A bench-to-bedside story of BlueRock’s investigational stem cell therapy for Parkinson’s disease

Table of Content

Signals, Nov 9, 2023

by Kevin Robb

BlueRock Therapeutics has generated considerable media buzz with their announcement of positive Phase I clinical trial data on bemdaneprocel (BRT-DA01), an investigational, stem cell-derived, dopaminergic therapy for Parkinson’s disease. The trial is the result of decades of research and investments that yielded this exciting step into clinical translation.

Founded in 2016 by Versant Ventures and Bayer LEAPS, with scientific founders Drs. Lorenz Studer (Sloan Kettering Institute) and Gordon Keller (University Health Network), the mission of BlueRock Therapeutics is to discover and develop novel stem cell-derived therapies to improve treatments for patients. With the recent clinical trial, bemdaneprocel is the company’s most advanced product. Providing insights on the bench-to-bedside journey of bemdaneprocel, Dr. Stefan Irion (Chief Scientific Officer, BlueRock Therapeutics) presented an insider’s view on the investigational cell therapy at the 2023 Till & McCulloch Meetings.

Parkinson’s disease: Pathology and current treatments

Parkinson’s is a common neurodegenerative disease estimated to impact 100,000 Canadians and 10 million individuals globally. The condition is progressive and is associated with impairments to motor function, including tremor, rigidity, akinesia (i.e., loss of voluntary movement) and postural instability. Non-motor symptoms are also common, including mood disorders, cognitive impairments and sleep issues.

The pathology of Parkinson’s disease is linked to the death of neurons in the substantia nigra pars compacta. In this region of the brain, a protein known as alpha-synuclein becomes misfolded, forming plaques called Lewy bodies that contribute to the cell damage. The substantia nigra pars compacta contains an abundance of neurons that express dopamine – a critical neurotransmitter involved in signalling to other regions of the brain.

There is no cure for Parkinson’s and the first line of treatment involves administration of the dopamine precursor, L-DOPA, in an effort to restore levels of the neurotransmitter. However, as the disease progresses, L-DOPA becomes less effective and in some cases is entirely inadequate. Surgical interventions like deep-brain stimulation represent another option, but some patients remain resistant to the treatment. Thus, cell therapies represent an attractive line of research, offering the potential for life-long treatment with administration of living cells to replace the dopamine-expressing neurons damaged by the disease.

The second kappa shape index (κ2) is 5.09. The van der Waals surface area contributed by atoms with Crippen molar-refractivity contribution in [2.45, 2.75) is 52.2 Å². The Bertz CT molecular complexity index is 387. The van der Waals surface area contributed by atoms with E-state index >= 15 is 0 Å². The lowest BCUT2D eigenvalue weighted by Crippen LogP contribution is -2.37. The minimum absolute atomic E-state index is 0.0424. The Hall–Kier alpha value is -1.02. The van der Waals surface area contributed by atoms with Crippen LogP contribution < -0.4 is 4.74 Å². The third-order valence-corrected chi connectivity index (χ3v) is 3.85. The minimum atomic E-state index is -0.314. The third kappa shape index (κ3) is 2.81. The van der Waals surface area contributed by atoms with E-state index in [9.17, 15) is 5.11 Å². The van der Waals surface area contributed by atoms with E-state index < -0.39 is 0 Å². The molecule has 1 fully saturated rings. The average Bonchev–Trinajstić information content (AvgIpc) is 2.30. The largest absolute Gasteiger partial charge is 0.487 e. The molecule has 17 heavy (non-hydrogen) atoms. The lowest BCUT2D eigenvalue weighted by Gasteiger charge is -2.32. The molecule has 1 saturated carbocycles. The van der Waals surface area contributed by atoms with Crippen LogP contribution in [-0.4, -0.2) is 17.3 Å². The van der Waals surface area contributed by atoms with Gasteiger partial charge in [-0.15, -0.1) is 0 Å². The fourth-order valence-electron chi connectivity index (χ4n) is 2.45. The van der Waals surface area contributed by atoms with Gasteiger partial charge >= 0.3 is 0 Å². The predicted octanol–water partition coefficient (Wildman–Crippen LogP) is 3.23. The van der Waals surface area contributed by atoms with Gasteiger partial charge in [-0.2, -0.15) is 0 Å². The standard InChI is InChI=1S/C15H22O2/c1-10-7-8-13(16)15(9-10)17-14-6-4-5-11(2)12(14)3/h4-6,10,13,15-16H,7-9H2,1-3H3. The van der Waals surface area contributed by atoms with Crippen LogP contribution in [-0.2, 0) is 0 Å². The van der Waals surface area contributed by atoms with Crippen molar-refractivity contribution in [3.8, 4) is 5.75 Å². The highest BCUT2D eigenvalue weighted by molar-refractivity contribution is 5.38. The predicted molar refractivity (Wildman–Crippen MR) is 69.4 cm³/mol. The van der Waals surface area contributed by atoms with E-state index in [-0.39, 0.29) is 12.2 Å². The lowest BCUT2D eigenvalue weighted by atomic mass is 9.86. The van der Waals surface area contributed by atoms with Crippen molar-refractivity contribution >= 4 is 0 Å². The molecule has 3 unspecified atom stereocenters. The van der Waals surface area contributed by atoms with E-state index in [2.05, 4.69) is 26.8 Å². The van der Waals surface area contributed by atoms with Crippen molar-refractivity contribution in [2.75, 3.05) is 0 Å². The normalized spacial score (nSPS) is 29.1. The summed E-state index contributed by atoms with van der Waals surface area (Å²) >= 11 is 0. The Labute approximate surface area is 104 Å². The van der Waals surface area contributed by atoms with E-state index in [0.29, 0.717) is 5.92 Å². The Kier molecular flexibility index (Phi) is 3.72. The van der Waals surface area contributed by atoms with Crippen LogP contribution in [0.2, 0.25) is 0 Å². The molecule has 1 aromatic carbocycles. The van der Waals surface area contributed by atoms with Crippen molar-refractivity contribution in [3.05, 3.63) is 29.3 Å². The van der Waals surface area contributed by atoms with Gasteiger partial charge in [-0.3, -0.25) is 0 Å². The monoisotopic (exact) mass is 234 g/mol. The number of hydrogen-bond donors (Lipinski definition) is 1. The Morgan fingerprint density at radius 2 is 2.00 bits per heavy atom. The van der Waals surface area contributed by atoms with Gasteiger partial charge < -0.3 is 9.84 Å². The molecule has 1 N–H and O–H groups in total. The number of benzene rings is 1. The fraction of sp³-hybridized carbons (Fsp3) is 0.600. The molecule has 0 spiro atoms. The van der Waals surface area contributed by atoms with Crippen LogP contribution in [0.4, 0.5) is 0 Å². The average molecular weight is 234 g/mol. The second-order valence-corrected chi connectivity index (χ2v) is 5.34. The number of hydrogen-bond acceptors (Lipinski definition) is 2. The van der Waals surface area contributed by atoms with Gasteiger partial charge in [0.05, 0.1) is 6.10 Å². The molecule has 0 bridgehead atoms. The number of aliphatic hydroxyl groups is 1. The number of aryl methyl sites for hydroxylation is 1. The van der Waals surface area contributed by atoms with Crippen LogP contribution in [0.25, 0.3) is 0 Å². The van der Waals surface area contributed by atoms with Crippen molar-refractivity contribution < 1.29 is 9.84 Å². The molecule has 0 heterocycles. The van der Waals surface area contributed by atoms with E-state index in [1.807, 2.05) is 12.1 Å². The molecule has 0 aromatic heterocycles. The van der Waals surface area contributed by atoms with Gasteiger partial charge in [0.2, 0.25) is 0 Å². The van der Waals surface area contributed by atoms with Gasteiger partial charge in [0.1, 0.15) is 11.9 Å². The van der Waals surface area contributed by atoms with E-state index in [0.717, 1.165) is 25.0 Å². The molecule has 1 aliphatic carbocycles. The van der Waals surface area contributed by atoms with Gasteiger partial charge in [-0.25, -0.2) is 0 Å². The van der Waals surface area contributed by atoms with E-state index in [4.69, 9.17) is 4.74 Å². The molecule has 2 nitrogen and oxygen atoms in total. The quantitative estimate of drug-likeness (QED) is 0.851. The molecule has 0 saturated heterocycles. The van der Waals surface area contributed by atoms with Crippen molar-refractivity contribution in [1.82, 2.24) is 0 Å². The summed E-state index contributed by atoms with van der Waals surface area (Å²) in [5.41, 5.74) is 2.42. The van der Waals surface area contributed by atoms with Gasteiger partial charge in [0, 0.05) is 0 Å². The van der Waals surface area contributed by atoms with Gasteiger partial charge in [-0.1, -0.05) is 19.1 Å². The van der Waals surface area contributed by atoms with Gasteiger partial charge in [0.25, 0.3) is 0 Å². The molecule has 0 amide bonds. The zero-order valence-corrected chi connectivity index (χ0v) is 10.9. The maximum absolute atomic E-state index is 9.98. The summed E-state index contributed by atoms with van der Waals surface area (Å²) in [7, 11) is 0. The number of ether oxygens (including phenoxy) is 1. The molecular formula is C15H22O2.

Cell therapies for Parkinson’s disease: Early trials

As recapped by Irion, cell therapies for Parkinson’s disease began to emerge in clinical trials in the late 1990s and early 2000s. In these early trials, several different dopamine-expressing cell types were explored, including retinal pigmented epithelial cells, autologous carotid body cells, adrenal medullary cells and fetal cells. With the exception of the latter, trials involving these various cell types were largely unsuccessful.

Given their initial promise, investigations of fetal cell grafts into the brains of patients with Parkinson’s disease led to two large placebo-controlled trials, but these ultimately failed to demonstrate efficacy. Nonetheless, the human trials provided useful insights including case study reports of patient autopsies demonstrating that the fetal cell graft could survive and integrate with the endogenous neural circuitry, persisting up to 24 years after transplantation.

The fetal cell approach was marked by several limitations, including a limited supply of cells and substantial heterogeneity of the cell population that may have compromised efficacy. As such, research turned to pluripotent stem cells as a potential source of renewable cells that could provide a consistent, scalable, and more refined source for generating dopamine-expressing neurons. In parallel, a global consortium called G-Force PD was formed in 2014 by leaders in the field, including Studer, the eventual scientific cofounder of BlueRock Therapeutics. The purpose of the consortium was to gather consensus and inform the intelligent design of a next wave of clinical trials involving stem cell-derived neurons for Parkinson’s disease treatment.

Preclinical development of bemdaneprocel